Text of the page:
Our How to guide on developing and promoting virtual fundraising events
Virtual fundraising events aren’t new, many charities have been operating some form of virtual event for years with great success, however in light of social distancing and stay at home measures during the Coronavirus (Covid-19) pandemic they are going to see a huge upsurge in interest.
Many charities have had great success with scheduled sporting challenge events and these have become a mainstay of voluntary sector income over recent years with strong year on year growth. All of that has stopped almost overnight and it is one of the areas that has left charities wondering how to fill the gap left by this crucial source of funding.
One option is to review your overall fundraising strategy and focus on alternative funding strands, another option is to revise your offer and create engaging virtual fundraising events that anyone can participate in independently and at a time they choose to do so. The good news is virtual events are already a proven and effective area of fundraising.
We have developed the following guide to help charities finding themselves in need of quickly reconfiguring their offer away from traditional scheduled sporting challenge and social fundraising events.
1. Review what Virtual Fundraising Events other charities are already offering
Do your research on what virtual events other charities have established and search out innovative examples that could be of interest to your existing supporters as well as those that will attract new supporters. Here are some examples to start you off:
- St Barnabas Hospice, Lincolnshire – daily 10 minute virtual workouts with Mr Motivator for two weeks for suggested donation / fundraising of £2 per session equating to £28 – an hour and a half support for a patient at home.
- British Heart Foundation’s MyMarathon enables supporters to sign up to do 26.2 miles at their own pace, in their own time and in a safe environment.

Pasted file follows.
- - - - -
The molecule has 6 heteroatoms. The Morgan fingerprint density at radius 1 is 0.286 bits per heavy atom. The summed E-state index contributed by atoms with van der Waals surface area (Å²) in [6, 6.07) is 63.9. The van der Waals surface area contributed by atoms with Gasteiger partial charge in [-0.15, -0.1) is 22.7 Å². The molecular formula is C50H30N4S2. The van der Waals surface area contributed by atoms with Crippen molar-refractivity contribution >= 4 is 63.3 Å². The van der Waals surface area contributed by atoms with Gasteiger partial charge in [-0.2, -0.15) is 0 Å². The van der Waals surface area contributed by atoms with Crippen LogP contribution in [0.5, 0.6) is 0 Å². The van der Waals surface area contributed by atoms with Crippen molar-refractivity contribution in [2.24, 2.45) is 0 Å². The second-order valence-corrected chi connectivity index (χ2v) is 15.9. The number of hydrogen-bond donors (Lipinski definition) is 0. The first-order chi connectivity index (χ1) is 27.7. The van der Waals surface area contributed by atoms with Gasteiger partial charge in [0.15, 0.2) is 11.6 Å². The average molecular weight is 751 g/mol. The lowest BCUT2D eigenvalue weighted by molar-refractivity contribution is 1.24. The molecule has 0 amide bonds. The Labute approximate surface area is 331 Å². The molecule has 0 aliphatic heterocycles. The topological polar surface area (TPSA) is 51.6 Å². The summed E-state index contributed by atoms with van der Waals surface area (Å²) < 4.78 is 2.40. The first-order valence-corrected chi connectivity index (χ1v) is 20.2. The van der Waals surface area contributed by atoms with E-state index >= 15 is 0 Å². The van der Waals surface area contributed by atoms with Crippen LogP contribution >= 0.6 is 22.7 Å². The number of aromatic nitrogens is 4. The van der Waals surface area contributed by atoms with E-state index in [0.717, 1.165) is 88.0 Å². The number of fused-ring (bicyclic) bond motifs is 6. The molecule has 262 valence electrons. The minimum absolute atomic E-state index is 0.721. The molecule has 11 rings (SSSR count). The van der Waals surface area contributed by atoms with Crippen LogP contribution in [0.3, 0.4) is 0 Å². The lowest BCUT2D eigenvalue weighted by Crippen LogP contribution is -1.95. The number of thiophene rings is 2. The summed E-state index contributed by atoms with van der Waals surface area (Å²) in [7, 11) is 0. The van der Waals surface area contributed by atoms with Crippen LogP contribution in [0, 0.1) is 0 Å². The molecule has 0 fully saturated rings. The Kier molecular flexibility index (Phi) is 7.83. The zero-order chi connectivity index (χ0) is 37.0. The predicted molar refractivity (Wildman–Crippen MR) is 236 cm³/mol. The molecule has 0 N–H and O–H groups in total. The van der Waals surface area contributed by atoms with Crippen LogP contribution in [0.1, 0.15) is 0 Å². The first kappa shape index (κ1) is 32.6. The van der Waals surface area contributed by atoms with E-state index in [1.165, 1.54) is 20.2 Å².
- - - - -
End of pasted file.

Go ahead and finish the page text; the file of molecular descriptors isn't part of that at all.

- BF The Soldier’s Charity established their 100km Virtual Frontline Walk in October 2019. Participants can use fitbit or strava to track progress and register online to create their own personal fundraising page.
- Brain Tumour Research’s Wear-A-Hat day put’s a new twist on donating to wear novelty clothing – they don’t even let not having a hat act as a barrier as they encourage people to wear a virtual one through using stickers/ GIFs. The event has been running since 2010 and in 2019 it raised over £330,000. Participants are encouraged to share images on social media, with #WearAHatDay trending on twitter. A variety of celebrity supporters participate and help to spread the message through their large social media followings.
- Beat Eating Disorders have created an open call for action asking supporters to undertake one of four virtual event types: virtual run, virtual quiz, virtual crafts and virtual yoga. They then offer a simple three step guide to enable supporters to setup a justgiving page, setup a tracking app and register their event with Beat.
2. Check the technology options and requirements for your virtual events
You will probably want individuals to register so you can communicate with them and track their progress. You may also want to send out branded t-shirts, running or cycling vests. If you haven’t previously had online event registration setup then first check with your fundraising CRM provider to see if this functionality is built in or available as an add-on. That’s probably your best option if available and should enable automatic synchronisation to your CRM.
If your CRM doesn’t offer this, ask your provider about integrations with third party suppliers. Otherwise take a look at third party registration providers such as charity checkout and ask them about how they can integrate with your existing tools.
For sponsored challenges the obvious option is Justgiving. It’s the most used fundraising platform for sponsored challenges in the UK and integrates with most CRM’s. Participants can easily setup their own fundraising page and promote it to their friends, family and colleagues via whatsapp, social media and email. You may also want to consider or already use a different platform such as Virgin Money Giving.
Activity Tracking / Engagement Apps
For any events involving physical activity, there are a huge range of fitness / activity tracking apps which use GPS and link to smartphones, smart watches or other tracking devices. Many also include team or wider social sharing. Key options include:
- Strava (now also integrates with Justgiving)
- Peloton – live and on demand workouts and cycling (cycling requires dedicated equipment)